In 1995, a reviewer called Murray Sabrin a “libertarian hero” due to the perspicacity of Murray’s first book, Tax-Free 2000: The Rebirth of American Liberty. Two years later, Murray became the first third-party candidate in New Jersey history to raise enough funds to be able to debate the two “major party” candidates for governor.
How did Murray, born Moshe (Moses) Schabrinski in West Germany in December 1946 of two Polish Holocaust survivors, achieve American libertarian stardom in just 50 years? In frank and funny prose, Murray’s recently published memoir, From Immigrant to Public Intellectual: An American Story, suggests that hard work in a receptive American soil, fertilized with periodic doses of luck, were central to his relative success.
Even Murray’s emigration to America with his parents and older brother in August 1949 was fortuitous as Argentina, Australia, and Israel also beckoned. America won out because, although the family spoke Yiddish far better than English, a relative was already living in New York City, which by the postwar period possessed a rich Jewish culture. Moreover, receiving aid from the nonprofit Hebrew Immigrant Aid Society proved a greater allure for the young family than facing extermination (again) in the new and still tenuous Jewish homeland in the Middle East.
Like many other immigrant Jewish families, the Schabrinskis were poor but not yet heavily taxed, so they had sufficient discretionary income to summer in a Jewish bungalow colony in the Catskills. (Though presumably not one as upscale as the holiday resort featured on The Marvelous Mrs. Maisel.) Like other Jewish parents, Murray’s stressed the importance of education at a time when even big city government schools, like the one Murray attended (P.S. 91), focused on the fundamentals of reading, writing, and arithmetic with “none of the touchy, feely, bullshit youngsters are subject to today in K-12” (p. 24). Despite going without corrective lenses for many years, Murray excelled in school and gained acceptance to Bronx Science, where he decided he wanted to become a social science teacher.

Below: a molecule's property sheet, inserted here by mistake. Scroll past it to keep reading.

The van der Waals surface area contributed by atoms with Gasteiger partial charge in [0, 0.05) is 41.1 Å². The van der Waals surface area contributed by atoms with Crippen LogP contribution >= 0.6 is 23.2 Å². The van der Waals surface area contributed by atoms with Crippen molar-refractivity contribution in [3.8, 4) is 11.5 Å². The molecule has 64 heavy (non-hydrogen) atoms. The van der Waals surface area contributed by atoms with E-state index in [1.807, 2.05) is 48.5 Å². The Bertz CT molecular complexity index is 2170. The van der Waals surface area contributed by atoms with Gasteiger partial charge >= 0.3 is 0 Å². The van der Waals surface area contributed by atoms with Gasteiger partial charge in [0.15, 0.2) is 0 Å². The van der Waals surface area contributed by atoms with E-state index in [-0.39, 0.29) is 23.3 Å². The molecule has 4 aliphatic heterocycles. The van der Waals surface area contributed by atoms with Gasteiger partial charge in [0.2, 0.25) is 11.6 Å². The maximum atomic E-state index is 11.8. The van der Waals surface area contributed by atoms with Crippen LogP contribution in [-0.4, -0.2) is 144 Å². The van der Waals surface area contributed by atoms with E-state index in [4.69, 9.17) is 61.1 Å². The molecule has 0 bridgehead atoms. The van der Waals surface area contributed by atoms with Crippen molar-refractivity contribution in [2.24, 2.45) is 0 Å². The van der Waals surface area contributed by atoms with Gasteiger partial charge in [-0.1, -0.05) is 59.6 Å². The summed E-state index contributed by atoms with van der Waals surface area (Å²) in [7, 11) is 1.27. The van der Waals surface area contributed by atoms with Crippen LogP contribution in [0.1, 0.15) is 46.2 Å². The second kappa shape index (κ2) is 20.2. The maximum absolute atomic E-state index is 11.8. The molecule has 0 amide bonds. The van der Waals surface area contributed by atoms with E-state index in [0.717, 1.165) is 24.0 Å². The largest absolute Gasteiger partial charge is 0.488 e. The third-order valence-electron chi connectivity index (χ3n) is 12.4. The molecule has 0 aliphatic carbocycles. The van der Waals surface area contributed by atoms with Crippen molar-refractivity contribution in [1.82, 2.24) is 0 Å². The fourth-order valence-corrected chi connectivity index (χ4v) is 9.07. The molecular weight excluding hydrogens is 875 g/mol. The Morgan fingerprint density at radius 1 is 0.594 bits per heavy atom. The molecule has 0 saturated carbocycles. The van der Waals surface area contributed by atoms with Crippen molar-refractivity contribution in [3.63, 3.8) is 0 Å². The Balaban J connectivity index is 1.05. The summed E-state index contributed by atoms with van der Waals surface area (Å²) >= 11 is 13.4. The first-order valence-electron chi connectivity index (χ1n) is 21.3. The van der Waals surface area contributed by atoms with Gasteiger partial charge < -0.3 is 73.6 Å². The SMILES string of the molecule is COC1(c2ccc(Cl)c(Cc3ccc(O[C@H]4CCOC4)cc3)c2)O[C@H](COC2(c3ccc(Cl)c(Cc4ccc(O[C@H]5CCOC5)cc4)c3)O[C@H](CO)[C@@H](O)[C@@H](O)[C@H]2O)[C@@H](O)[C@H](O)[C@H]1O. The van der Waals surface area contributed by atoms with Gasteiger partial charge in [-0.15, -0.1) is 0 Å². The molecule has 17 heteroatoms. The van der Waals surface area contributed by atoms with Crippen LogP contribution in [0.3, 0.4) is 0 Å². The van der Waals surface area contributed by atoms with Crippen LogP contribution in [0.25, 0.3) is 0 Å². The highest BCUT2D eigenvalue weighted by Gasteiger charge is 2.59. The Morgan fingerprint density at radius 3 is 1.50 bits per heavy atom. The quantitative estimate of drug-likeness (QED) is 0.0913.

When Murray became a naturalized citizen in 1959, he swore an oath to uphold the U.S. Constitution, an oath he earnestly strove to live up to everyday ever since. Murray was also deeply affected by the Bay of Pigs invasion, the Cuban Missile Crisis, and the Kennedy assassination, which he believes was abetted by the military-industrial complex that President Eisenhower had warned Americans about in his Farewell Address in early 1961.
Murray took his undergraduate degree in history from Hunter College in June 1968, married the love of his life a few months later, and took a job teaching social studies at I.S. 148 in the Bronx that Fall. He decided not to join the ongoing strike but was pressured into doing so by an administrator. That experience, along with reading Milton Friedman’s Newsweek column and Ayn Rand’s Capitalism and Atlas Shrugged, turned him on to the Republican Party. “Being a young Jewish Republican in the Bronx,” he recalls, “made me lonelier than the Maytag repairman” (p. 74). He quit the party in disgust, however, because of Nixonomics and the growing belief that the federal government was run by just one political party bent on aggrandizing itself at the expense of common folk.